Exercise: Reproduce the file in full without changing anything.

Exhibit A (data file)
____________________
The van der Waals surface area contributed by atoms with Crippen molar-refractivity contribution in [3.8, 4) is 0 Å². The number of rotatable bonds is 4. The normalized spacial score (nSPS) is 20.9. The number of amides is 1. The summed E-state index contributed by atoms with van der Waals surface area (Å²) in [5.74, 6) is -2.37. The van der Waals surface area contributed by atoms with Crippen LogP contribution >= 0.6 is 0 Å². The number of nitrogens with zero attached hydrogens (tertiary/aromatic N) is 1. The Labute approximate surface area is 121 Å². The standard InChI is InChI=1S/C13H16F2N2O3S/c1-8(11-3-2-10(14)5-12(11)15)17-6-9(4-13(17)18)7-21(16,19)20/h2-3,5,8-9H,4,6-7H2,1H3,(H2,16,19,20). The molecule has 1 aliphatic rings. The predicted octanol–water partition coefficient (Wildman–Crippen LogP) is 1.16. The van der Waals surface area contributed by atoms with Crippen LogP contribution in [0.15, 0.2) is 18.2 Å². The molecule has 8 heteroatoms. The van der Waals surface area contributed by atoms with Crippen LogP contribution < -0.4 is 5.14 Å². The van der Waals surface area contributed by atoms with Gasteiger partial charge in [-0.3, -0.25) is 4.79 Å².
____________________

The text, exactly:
The van der Waals surface area contributed by atoms with Crippen molar-refractivity contribution in [3.8, 4) is 0 Å². The number of rotatable bonds is 4. The normalized spacial score (nSPS) is 20.9. The number of amides is 1. The summed E-state index contributed by atoms with van der Waals surface area (Å²) in [5.74, 6) is -2.37. The van der Waals surface area contributed by atoms with Crippen LogP contribution >= 0.6 is 0 Å². The number of nitrogens with zero attached hydrogens (tertiary/aromatic N) is 1. The Labute approximate surface area is 121 Å². The standard InChI is InChI=1S/C13H16F2N2O3S/c1-8(11-3-2-10(14)5-12(11)15)17-6-9(4-13(17)18)7-21(16,19)20/h2-3,5,8-9H,4,6-7H2,1H3,(H2,16,19,20). The molecule has 1 aliphatic rings. The predicted octanol–water partition coefficient (Wildman–Crippen LogP) is 1.16. The van der Waals surface area contributed by atoms with Crippen LogP contribution in [0.15, 0.2) is 18.2 Å². The molecule has 8 heteroatoms. The van der Waals surface area contributed by atoms with Crippen LogP contribution < -0.4 is 5.14 Å². The van der Waals surface area contributed by atoms with Gasteiger partial charge in [-0.3, -0.25) is 4.79 Å².